Of the emotions Cormier has discarded, one of the biggest issues the champion let go was how the public views him in comparison to Jones. During a press conference for their rematch that was initially slated to take place at UFC 197, Cormier publicly questioned why the crowd in attendance was booing him yet praising a fighter who had been suspended for legal troubles.
Unfortunately, an injury led Cormier to withdraw from the bout. Watching his replacement, Ovince Saint Preux, go the full 25 minutes with “Bones” helped Cormier reflect on why their protagonist and antagonist roles had been swapped.
“It’s a different situation,” Cormier said. “It was a case of absence making the heart grow fonder, and people missed Jon. When I watched him fight Ovince [Saint Preux] I was sitting off to the side and I kind of got the sense that I missed seeing him in that environment as well. Being completely honest, I missed him in that environment because that’s where he’s good. The guy can fight really well, he has confidence in himself and you can see that he’s where he belongs when he’s fighting. I can respect that about him.
“On the other hand, all the other stuff bothered me. I don’t like his irresponsibility and all of the other things he’s done, but I had to let that all go because it doesn’t really affect me. If it’s okay with the world then it’s okay with me. Why should I care? The only time I ever thought about any of it in the first place was from the perspective that the guy has so much to lose. If he’s okay with that then it’s fine by me.”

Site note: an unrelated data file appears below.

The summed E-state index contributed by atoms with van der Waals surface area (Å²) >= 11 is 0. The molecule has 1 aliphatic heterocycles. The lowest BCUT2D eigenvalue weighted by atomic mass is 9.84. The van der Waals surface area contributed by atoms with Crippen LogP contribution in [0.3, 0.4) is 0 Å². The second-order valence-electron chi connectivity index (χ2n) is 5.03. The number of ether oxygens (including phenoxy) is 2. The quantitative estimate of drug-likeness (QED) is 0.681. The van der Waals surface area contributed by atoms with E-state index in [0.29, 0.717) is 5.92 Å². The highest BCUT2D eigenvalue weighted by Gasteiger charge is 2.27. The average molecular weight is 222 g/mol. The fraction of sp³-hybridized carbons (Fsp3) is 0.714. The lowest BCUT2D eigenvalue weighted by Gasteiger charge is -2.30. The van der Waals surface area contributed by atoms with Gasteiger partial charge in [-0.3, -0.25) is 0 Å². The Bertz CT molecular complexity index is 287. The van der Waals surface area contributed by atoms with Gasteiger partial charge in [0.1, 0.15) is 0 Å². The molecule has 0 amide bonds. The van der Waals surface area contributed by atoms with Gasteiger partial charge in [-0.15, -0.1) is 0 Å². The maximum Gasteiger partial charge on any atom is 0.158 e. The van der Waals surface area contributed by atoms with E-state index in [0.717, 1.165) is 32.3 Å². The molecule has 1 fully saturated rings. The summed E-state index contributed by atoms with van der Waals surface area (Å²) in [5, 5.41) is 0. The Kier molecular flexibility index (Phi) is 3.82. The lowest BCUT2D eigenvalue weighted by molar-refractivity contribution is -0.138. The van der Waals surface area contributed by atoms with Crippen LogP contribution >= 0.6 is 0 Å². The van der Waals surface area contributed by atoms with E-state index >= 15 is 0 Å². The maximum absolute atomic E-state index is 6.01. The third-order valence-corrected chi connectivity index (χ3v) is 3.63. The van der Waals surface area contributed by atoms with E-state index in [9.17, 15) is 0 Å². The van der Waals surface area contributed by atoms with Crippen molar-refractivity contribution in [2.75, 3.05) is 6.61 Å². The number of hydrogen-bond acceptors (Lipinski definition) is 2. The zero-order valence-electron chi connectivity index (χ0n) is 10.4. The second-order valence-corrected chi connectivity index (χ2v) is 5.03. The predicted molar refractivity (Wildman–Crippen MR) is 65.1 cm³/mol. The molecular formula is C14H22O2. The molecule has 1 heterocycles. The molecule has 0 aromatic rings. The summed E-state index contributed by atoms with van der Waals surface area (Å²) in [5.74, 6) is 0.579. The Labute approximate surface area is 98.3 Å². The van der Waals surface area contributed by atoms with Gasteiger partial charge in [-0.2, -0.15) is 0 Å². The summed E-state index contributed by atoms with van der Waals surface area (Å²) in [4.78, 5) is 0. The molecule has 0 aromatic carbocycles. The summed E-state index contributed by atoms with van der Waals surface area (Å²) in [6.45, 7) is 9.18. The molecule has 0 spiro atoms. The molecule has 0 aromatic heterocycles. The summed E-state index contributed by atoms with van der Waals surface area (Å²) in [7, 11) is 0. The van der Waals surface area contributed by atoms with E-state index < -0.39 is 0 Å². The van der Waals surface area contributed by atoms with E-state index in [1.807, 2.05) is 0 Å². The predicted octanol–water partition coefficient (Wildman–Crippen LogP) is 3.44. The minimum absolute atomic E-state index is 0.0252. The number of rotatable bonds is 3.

During the fight between Jones and Saint Preux, Cormier had other realizations as well. He’d spent an entire training camp preparing to face Jones at UFC 197, and during that time, invested the sweat equity into getting revenge on the only man to ever defeat him.
Since emerging on the UFC stage back in 2008, the Jackson/Winkeljohn-trained fighter has been a stylistic puzzle no one has ever solved due to Jones' unprecedented skill set and ability to adapt his game on the fly. Those attributes catapulted his name among the greatest fighters of all time, but it wasn’t the same Jones who showed up at UFC 197.
While the fresh-minted interim champion was criticized for his lack of dominance after spending more than a year away from the cage, it wasn’t the rust that stoked Cormier’s confidence. It was assurance that the hard work invested thus far has moved him one step closer to solving the Jones puzzle.
“If I got anything out of watching him fight Ovince, it was that my coaches and the new people we’ve brought in to help me prepare are on the right track,” Cormier said. “They saw and recognized things in Jon’s game, and everything they thought he would do he did in that fight. That gives me confidence in my team because it shows they’ve gathered all the right intel and they’ve mapped out the right attack if I’m going to use military terms.
“Sitting and watching him fight I wasn’t gaining confidence because he was rusty and me thinking I can beat him because of that. I gained confidence because it really proved that my team and I really were on the correct path to victory, and I’m going right back to work to pick up where we left off.”